Police saw no damage to the front door of unit 930. They found a spent bullet on the seventh step of the stairs inside unit 930, and a bullet strike mark on the 11th step. There was no blood on the stairs. Police found a spent casing near the exterior steps.
An autopsy showed the bullet entered Brown's lower back and exited through his abdomen. The pathologist testified the entry and exit wounds were relatively small and Brown had a large amount of blood in his abdomen when he arrived at the hospital, which could explain why there was not a lot of blood at the scene. A person with Brown's injuries could travel 10 to 15 feet. Brown had a blood alcohol level of 0.15 percent and a small amount of methamphetamine in his system. He had a set of keys with a four-inch crescent wrench on his person.
Ronan Shouldice testified for the prosecution as an expert in crime scene reconstruction and bullet trajectory. Shouldice opined that Brown was standing in the vestibule when he was shot. Shouldice concluded Brown could not have been on the stairs in unit 930 at the time he was shot, although on cross-examination he conceded his analysis would be completely changed if Brown had been bent over between zero and 45 degrees.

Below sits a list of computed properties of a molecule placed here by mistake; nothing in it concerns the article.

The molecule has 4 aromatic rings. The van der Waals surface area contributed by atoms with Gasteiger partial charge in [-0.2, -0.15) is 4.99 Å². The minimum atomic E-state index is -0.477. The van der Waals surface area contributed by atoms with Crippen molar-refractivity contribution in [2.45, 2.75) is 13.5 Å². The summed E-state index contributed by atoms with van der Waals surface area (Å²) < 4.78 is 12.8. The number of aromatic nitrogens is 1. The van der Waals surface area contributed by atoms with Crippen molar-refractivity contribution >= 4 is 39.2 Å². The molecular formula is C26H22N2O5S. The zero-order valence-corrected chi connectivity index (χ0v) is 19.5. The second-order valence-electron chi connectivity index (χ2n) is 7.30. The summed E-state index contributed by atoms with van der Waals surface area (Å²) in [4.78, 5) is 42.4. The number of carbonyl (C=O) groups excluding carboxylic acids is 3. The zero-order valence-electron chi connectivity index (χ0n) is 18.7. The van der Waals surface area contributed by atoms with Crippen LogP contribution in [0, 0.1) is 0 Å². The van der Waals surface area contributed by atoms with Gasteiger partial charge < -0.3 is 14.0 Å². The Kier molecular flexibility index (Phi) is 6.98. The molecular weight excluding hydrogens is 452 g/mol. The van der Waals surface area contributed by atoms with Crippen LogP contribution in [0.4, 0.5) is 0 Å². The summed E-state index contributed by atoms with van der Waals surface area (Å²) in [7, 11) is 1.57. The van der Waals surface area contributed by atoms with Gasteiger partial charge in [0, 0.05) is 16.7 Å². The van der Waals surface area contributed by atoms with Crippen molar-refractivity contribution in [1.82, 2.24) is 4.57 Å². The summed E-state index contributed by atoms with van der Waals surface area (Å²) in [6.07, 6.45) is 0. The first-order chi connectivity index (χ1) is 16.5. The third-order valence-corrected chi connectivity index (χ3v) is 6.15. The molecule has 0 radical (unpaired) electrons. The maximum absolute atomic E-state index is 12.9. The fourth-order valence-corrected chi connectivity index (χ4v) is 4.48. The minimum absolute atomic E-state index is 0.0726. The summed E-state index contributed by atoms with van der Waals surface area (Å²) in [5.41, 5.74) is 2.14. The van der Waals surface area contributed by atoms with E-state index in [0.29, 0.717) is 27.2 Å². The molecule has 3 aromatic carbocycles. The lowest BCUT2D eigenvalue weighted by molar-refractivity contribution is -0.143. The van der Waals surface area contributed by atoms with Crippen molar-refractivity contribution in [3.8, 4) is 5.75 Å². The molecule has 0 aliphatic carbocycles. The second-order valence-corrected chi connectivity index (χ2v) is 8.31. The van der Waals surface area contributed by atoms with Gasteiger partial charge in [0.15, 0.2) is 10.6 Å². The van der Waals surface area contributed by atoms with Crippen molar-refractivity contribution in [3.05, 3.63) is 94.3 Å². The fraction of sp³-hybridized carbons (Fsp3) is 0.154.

On rebuttal, the prosecution introduced evidence of appellant's prior acts. In 2008, appellant spit on and violently struggled with police officers attempting to detain him. In August 2010, appellant led police on a car chase, driving erratically and running several red lights before crashing and attempting to flee by foot. In December 2010, Mixon saw appellant strike Taylor in the face and body with his fists. In April 2012, while in custody, appellant struck another inmate and continued to fight him despite orders to stop.
Appellant testified in his defense. On the night in question, he left his apartment to go to the store and took a gun because the area was not safe: he had been shot at in 2007 and in December 2010. He made sure the gun's safety was engaged and there was no bullet in the chamber. Appellant wanted to use Mixon's phone to call his father for help moving out. Appellant thought Mixon and Brown had broken up because Mixon told appellant Brown had choked her. In early 2010, Brown threatened appellant because he thought appellant had broken into his car.